No silly, not that kind of pushing! I could site research that says when teachers have high expectations, and demand those expectations are met, students perform better and meet those expectations. But it is hard to do. Students want the easy way out and sometimes we as teachers want to please students, so we cave in to those demands. But you cannot. You have to constantly fight with the students to do a little more, to dig deeper, to push themselves to go beyond what is expected. While students may say that they love teachers who "gave" them easy As, they will realize later on that it was the teachers that pushed them, that made them do a little more are the ones that they will thank later on.
5. It is about the students
I know this is a phrase that sometimes gets overused or abused, but the statement is still true. Stuck on whether or not to do something? You should ask yourself whether or not it is the best interests of the students. Now again, that does not mean you let them run all over you, but you should still always consider the impact on students. Will this help them? Can they do it? Will it help them learn? I probably spend way too much time thinking about these things, but I also think that it has made me a better teacher. There are many traps that lure you in when you teach and you have to avoid ones that are not in the best interest of students. Deciding what those interests are is not always easy and you have to spend some a lot of time pondering this. Good luck!
4. Your grades should make sense
This is probably my biggest pet peeves about teaching. What are you attempting to do with the assignment? What is it measuring? What should the students get out of this? Please don't say "points" Teaching has become a point obsessed profession. I hate to admit that, but we have. I think we have to do some soul searching as teachers and look at what the "points" are suppose to represent. Isn't it learning? That's what I thought we were suppose to be measuring with our assignments. So when you are going to have students do something that you want to put in the grade book, make sure it's not just an assignments for points and points only. Make sure it has meaning and is related to something in your content. Points are just points. Measuring learning is assessment.
3. Know your students names
I know this sounds like a no brainer, but you would be surprised at the number of times I have heard students say that they seriously don't think one of their teachers knows their name. Wait. What? Look, make flashcards, take attendance using the seating chart, but you have to make it a point to know your student's names. The sooner the better. This gets back to designing lessons where you are not the center of attention and you can use the opportunity to know the students by walking around and not only making sure they are understanding the lesson, but you can learn their name in the process.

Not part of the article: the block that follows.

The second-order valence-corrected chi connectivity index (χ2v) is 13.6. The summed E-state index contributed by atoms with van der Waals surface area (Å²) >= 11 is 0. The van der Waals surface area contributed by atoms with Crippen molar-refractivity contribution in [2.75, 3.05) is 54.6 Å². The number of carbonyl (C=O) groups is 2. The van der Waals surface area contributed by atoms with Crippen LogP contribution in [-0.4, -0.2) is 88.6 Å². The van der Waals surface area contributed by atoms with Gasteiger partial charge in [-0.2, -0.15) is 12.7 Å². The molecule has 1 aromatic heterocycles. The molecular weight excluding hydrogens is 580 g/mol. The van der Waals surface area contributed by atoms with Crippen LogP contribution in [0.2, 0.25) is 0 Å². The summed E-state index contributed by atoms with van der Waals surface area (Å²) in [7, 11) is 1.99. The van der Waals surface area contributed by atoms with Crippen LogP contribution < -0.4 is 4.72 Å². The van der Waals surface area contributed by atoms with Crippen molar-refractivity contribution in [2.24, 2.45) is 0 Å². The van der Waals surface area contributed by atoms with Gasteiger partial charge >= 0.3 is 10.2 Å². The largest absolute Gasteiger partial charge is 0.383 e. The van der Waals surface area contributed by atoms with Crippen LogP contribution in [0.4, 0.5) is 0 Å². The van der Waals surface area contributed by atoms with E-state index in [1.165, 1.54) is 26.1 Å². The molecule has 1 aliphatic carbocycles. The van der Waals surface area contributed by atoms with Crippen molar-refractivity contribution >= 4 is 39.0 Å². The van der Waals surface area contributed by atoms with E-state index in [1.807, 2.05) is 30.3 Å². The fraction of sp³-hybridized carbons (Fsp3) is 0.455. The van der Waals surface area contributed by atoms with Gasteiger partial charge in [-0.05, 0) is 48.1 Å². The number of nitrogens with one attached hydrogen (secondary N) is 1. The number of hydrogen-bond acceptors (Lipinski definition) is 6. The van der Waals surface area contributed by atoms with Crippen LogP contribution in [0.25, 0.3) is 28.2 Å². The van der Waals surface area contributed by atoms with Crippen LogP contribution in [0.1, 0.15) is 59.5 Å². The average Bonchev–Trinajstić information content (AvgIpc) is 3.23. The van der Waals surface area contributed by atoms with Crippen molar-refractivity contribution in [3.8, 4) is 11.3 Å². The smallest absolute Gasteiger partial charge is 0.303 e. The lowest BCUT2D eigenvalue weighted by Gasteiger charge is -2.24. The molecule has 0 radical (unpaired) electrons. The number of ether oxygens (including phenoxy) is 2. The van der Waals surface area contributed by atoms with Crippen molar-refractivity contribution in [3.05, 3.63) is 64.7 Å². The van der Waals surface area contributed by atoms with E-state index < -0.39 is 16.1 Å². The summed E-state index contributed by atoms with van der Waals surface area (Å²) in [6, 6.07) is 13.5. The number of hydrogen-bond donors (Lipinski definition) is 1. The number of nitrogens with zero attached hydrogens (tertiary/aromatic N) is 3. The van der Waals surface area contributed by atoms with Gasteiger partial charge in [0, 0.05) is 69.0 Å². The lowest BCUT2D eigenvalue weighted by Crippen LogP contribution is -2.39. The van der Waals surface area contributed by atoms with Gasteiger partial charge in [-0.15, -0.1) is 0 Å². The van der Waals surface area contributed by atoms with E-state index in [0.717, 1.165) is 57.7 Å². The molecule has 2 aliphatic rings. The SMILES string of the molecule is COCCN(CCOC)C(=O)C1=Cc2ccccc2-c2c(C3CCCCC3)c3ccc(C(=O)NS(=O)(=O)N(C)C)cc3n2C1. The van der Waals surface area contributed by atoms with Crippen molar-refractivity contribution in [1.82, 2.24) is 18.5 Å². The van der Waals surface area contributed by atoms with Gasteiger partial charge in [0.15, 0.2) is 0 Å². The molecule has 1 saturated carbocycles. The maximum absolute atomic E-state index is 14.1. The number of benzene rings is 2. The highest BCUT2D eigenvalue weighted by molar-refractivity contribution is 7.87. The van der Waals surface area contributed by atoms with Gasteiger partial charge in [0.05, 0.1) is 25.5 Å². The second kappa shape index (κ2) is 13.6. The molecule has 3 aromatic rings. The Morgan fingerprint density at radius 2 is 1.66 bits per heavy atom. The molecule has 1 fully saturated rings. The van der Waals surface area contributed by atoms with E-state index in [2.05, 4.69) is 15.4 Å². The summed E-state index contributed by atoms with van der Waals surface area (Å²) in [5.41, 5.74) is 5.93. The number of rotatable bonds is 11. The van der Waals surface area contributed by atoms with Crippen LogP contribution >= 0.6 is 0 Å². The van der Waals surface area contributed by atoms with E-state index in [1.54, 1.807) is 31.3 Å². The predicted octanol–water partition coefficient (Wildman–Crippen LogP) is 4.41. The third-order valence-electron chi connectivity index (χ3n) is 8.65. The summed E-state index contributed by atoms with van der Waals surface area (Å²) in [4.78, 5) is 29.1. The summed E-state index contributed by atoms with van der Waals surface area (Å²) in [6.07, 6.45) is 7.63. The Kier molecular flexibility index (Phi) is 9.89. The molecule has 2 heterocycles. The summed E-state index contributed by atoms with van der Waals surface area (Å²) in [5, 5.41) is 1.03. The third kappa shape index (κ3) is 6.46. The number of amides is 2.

2. Do what is right, not what is easy
Look, if someone told you teaching was "easy" because you get the summers off and all you have to do is stand there and talk about the subject, they clearly lied to you. Teaching is not easy. Not everyone can do it and I think some get into the profession thinking it's easy and then are sorely disappointed when it is not. Many times I think that people fall into the trap of doing what is easy in the classroom because well, it's easier on them as a teacher but it's not good for students. Doing your job as a teacher is by the very nature of doing it right, a difficult task. You have to constantly reassess what you are doing and cannot just SALY everything. (Same as Last Year) So you have to be introspective and remember that the goal of what you do is learning. Learning is not easy, its a very complicated process so it makes your job difficult. But again, it is the right thing to do, so DO IT!
Remember when I said that you should approach this job with passion? Well, yea. That. While simple enthusiasm is no substitute for a good lesson and content, it is far better to be in a classroom with a teacher that knows their content and is actually excited about what they are doing. Hey, you are going to have to do this job for a few years, so why not make the content interesting and approach it with some enthusiasm? I think that excitement and enthusiasm for a lesson is infectious and a great thing for a teacher to have. If you are into it, how could the students not be excited and into it? I also think that enthusiasm helps you as a teacher to grow and to have the mindset that continuing to want to improve your teaching is worthwhile. So dive in!
I hope dear constant reader that you have found this helpful and I may add more lists like this in the future.